When it comes to fraud, the worst mistake is to stick your head in the sand and hope it won’t affect you. When looking for a way to guard against fraud, however, there are several different options from which you can choose and a number of things to keep in mind when making a decision.
The first typical line of defense against fraud is the fraud filter.
Fraud filters are provided by your e-commerce platform and designed to identify potentially fraudulent orders and prevent them from being processed. They work in multiple ways, depending upon which one you use:
- Velocity filters limit how many sales can be submitted to your website during a given
time period. This prevents fraudsters with lists of stolen credit card numbers from testing them all on your business.
- An address verification service (AVS) declines or flags transactions when the billing and shipping addresses don’t match to keep card thieves from having merchandise sent anywhere but to the cardholder.
- A Time-of-Purchase filter can flag or even block transactions that happen during timeframes when fraudulent transactions are more likely to occur.
A card verification value (CVV) filter looks for errors in the CVV number being submitted.
A purchase amount filter flags high-dollar transactions that fall outside the business’s typical range.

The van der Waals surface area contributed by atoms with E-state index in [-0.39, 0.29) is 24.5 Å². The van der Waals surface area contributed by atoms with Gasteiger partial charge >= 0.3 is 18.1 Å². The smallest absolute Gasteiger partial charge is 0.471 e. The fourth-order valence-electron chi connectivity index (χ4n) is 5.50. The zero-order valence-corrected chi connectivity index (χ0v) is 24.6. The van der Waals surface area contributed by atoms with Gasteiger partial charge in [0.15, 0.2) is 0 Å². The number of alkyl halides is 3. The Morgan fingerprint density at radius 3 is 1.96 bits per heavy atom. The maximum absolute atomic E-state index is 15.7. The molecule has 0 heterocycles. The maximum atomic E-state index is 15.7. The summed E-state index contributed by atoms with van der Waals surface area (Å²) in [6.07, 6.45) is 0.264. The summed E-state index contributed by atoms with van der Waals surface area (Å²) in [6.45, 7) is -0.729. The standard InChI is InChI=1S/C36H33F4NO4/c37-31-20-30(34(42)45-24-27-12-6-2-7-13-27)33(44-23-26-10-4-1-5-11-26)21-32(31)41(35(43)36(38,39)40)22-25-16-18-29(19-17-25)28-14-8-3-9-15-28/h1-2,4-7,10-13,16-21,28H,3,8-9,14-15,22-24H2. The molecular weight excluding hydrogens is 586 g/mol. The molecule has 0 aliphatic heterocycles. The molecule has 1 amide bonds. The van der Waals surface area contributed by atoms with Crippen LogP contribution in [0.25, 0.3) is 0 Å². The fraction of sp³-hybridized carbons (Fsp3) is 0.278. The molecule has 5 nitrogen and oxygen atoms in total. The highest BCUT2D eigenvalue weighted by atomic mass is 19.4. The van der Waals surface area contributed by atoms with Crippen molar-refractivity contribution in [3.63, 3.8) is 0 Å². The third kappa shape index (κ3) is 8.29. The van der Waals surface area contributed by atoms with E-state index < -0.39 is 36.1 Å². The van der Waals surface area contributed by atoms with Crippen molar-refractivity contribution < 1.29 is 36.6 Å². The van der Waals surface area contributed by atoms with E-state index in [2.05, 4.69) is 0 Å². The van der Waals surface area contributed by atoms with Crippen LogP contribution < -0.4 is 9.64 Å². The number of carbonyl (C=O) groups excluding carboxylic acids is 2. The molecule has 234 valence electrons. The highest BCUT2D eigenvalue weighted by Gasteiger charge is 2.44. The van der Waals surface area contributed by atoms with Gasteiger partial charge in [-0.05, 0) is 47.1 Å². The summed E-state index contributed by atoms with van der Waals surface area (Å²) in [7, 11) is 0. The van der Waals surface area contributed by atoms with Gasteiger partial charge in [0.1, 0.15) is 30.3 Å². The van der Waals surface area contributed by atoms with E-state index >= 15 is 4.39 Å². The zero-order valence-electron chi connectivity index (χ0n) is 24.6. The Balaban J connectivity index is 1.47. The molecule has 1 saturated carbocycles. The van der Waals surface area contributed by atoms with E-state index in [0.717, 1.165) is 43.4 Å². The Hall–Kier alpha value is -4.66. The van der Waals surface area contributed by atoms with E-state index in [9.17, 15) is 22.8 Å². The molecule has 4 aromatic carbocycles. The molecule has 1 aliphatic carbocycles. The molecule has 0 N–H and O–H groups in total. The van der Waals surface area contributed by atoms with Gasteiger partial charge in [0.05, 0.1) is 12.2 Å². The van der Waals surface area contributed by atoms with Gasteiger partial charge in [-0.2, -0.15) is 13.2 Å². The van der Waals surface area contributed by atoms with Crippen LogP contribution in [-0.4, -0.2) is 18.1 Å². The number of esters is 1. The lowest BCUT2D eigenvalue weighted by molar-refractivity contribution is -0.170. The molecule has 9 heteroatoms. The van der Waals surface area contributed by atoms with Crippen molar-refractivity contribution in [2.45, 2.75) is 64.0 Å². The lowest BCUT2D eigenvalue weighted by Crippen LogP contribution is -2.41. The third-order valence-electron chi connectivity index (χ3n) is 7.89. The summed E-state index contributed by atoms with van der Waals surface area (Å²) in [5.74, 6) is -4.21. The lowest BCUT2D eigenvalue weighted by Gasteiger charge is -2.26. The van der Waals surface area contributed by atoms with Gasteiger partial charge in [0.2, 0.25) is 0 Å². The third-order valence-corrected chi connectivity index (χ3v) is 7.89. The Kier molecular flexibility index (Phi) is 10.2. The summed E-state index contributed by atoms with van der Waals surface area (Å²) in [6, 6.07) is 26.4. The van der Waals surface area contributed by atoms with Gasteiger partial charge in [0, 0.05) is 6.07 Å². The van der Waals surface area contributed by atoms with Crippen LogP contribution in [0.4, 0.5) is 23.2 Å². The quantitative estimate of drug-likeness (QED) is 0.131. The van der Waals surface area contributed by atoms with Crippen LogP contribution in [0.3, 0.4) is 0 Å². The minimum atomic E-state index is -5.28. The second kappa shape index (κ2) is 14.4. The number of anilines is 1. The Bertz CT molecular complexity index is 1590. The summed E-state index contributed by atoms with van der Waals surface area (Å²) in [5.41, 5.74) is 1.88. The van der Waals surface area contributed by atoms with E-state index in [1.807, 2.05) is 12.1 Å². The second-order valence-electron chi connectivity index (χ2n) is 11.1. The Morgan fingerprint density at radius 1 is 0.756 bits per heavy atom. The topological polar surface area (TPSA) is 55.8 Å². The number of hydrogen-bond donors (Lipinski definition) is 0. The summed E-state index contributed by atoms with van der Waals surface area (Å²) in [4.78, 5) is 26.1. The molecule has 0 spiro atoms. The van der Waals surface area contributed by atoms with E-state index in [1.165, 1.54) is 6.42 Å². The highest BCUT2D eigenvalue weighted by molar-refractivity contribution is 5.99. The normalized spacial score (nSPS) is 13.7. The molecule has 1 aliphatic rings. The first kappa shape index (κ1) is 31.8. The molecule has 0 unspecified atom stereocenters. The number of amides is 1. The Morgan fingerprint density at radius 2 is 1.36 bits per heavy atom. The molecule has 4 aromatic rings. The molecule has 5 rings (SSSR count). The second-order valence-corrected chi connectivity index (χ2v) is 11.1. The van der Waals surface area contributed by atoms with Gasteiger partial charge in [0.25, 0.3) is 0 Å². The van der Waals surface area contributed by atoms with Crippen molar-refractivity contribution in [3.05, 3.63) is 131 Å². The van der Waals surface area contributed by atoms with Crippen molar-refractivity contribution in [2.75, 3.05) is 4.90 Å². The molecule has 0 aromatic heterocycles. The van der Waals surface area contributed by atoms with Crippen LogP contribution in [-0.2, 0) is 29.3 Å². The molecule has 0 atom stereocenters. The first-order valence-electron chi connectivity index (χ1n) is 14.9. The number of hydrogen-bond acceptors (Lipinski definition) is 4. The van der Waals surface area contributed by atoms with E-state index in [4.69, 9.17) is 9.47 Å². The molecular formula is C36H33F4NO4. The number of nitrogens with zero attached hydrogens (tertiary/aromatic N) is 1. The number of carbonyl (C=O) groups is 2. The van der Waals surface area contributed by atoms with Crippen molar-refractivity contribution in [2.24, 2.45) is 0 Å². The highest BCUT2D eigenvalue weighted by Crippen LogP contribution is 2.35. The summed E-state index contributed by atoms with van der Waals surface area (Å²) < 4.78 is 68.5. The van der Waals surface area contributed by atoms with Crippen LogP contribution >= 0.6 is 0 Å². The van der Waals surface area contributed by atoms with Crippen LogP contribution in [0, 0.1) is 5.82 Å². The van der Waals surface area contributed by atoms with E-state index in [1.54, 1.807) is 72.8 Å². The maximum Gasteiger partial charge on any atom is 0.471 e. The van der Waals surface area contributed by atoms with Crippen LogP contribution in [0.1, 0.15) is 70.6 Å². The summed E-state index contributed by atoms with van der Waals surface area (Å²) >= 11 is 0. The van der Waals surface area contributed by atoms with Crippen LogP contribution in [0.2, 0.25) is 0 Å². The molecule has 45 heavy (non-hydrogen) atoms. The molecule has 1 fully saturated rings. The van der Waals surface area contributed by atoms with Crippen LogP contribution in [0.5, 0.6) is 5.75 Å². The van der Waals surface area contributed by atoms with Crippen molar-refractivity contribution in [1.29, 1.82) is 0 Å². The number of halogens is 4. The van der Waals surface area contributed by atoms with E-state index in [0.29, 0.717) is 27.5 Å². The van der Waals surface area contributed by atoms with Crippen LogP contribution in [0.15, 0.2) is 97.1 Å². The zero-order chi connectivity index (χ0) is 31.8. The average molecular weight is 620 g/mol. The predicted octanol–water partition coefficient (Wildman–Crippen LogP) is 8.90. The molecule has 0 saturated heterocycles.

IP Address mismatches can flag transactions in which the customer’s IP address and shipping address don’t match, a potential fraud indicator.
While these filters can offer a fair amount of protection, they’re far from perfect. For example, during peak sales times like Black Friday, velocity filters can slow sales down and result in customers being turned away.
Similarly, during the holidays, AVS filters can create a large number of false declines: If a customer purchases a gift item, or if they request an order be shipped to their work address instead of home, the AVS filter might decline the legitimate transaction.
Some merchants try to solve these issues by layering multiple levels of fraud filters. However, if the filters aren’t applied in the correct order, some rules could wind up being contradictory to other rules, and the merchant may end up exposed to even more levels of fraud or false declines.
The Dangers of False Declines
The topic of false declines naturally comes up when talking about fraud filters, but what ARE false declines?
False declines take place when legitimate transactions get caught up in the merchant’s (or e-commerce site’s) fraud filters and are inadvertently declined. Examples of false declines include:
A grandmother buys gifts and has them shipped directly to her grandkids, but the AVS filter flags the orders as fraudulent.